CARLSBAD — Taps hasn't sounded for the financially troubled Batiquitos Festival and Music Institute, but the bugler may be warming up in the wings.
Monday, after an emergency meeting of the organization's board of directors, artistic director Michael Tseitlin said the festival "will continue and we are making pleas to the public for more support." He did not say how much money is need to keep the festival afloat.
Whether Tseitlin's optimism is warranted has yet to be seen. After another board meeting reportedly continued late into the night Monday.
And a general meeting of the board, festival teachers, players and students was to be held this morning at UC San Diego to chart the rest of the festival and institute events, according to Bertram Turetzky of the institute's string faculty.
The festival and institute are the brainchild of Tseitlin, a Soviet emigre violinist on the faculty of Cal State L.A. At its inception last year it consisted of just four pops concerts.
Ambitious plans for this summer called for a festival to run from June 22 to July 24, with seven outdoor full symphony orchestra concerts at the edge of the Batiquitos Lagoon in Carlsbad, a dozen chamber music concerts in La Jolla and an institute at UC San Deigo, which attracted 260 music students from around the country.
Last week, about 50 faculty members of the summer institute were asked to accept half pay because of Batiquitos' lack of funds. At Sunday evening's orchestra concert at Carlsbad's Sammis Pavilion, one of the students enrolled in the institute made an impassioned request to the audience for contributions to keep the festival from going under.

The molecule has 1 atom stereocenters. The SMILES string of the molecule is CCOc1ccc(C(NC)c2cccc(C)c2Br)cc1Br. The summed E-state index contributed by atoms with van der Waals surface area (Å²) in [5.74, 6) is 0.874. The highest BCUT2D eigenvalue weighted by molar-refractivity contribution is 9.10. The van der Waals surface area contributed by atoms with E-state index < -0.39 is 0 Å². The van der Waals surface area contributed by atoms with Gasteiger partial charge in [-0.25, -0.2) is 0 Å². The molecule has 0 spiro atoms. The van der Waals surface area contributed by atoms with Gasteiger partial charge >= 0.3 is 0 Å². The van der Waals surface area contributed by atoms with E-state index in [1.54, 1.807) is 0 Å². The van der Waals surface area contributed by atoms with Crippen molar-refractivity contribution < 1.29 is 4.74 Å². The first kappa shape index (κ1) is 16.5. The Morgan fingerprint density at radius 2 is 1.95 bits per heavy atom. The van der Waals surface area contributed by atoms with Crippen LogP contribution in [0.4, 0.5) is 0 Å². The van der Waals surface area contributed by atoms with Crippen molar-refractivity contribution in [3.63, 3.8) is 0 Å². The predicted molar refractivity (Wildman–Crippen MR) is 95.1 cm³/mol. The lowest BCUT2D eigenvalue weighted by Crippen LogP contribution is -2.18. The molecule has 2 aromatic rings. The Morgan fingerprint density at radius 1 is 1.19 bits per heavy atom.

Serious financial problems began in March, only a month after the festival's plans were announced to the press. After a management and board shake-up, new board president Ted Frye of Carlsbad gave assurances that funding problems had been resolved. Frye did not return calls after Monday's board meeting, and board member Norman Solomon referred all questions to Tseitlin.
According to Marian Liebowitz, who resigned as head of the institute's woodwind department Friday, the festival management prepared but did not distribute a memo dated July 1, warning that the entire Batiquitos project's continuance was dependent on the success of Sunday's pavilion concert.
"I resigned because I was put in an unacceptable position," Liebowitz said. "I was told that the festival was unable to honor faculty contracts, and I was asked to convince festival artists due to arrive in San Diego to fly here at their own expense and work with the remote possibility that ample funds would be available in August. I was then told that these funds were not secured."
Liebowitz was also disturbed that students who had paid non-refundable tuition and housing would not receive instruction from some of the advertised instructors.
Alan Siebert, a colleague of Liebowitz at San Diego State, resigned Monday as head of the institute's brass department.
"I resigned because promises made by Tseitlin were not kept," said Siebert, "and because we were asked a second time to accept a downward adjustment in pay."